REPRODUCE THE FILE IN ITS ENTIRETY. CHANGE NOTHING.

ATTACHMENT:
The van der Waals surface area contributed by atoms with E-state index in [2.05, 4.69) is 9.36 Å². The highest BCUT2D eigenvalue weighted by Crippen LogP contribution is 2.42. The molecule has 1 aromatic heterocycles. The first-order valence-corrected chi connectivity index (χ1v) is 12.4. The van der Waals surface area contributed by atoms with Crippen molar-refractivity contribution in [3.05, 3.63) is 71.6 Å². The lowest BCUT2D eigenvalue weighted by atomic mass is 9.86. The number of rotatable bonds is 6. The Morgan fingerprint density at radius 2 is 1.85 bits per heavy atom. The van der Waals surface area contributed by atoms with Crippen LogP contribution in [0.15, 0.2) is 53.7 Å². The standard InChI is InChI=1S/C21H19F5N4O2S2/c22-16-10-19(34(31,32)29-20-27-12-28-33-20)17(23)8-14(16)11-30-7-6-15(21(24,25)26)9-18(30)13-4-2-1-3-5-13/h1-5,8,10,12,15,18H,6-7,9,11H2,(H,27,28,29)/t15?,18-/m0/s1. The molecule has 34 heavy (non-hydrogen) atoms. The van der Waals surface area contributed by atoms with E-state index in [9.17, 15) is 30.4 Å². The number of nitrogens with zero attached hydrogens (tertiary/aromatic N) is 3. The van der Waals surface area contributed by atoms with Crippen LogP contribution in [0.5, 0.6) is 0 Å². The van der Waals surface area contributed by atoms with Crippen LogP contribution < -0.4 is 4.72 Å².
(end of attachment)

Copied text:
The van der Waals surface area contributed by atoms with E-state index in [2.05, 4.69) is 9.36 Å². The highest BCUT2D eigenvalue weighted by Crippen LogP contribution is 2.42. The molecule has 1 aromatic heterocycles. The first-order valence-corrected chi connectivity index (χ1v) is 12.4. The van der Waals surface area contributed by atoms with Crippen molar-refractivity contribution in [3.05, 3.63) is 71.6 Å². The lowest BCUT2D eigenvalue weighted by atomic mass is 9.86. The number of rotatable bonds is 6. The Morgan fingerprint density at radius 2 is 1.85 bits per heavy atom. The van der Waals surface area contributed by atoms with Crippen LogP contribution in [0.15, 0.2) is 53.7 Å². The standard InChI is InChI=1S/C21H19F5N4O2S2/c22-16-10-19(34(31,32)29-20-27-12-28-33-20)17(23)8-14(16)11-30-7-6-15(21(24,25)26)9-18(30)13-4-2-1-3-5-13/h1-5,8,10,12,15,18H,6-7,9,11H2,(H,27,28,29)/t15?,18-/m0/s1. The molecule has 34 heavy (non-hydrogen) atoms. The van der Waals surface area contributed by atoms with E-state index in [9.17, 15) is 30.4 Å². The number of nitrogens with zero attached hydrogens (tertiary/aromatic N) is 3. The van der Waals surface area contributed by atoms with Crippen LogP contribution in [0.5, 0.6) is 0 Å². The van der Waals surface area contributed by atoms with Crippen LogP contribution < -0.4 is 4.72 Å².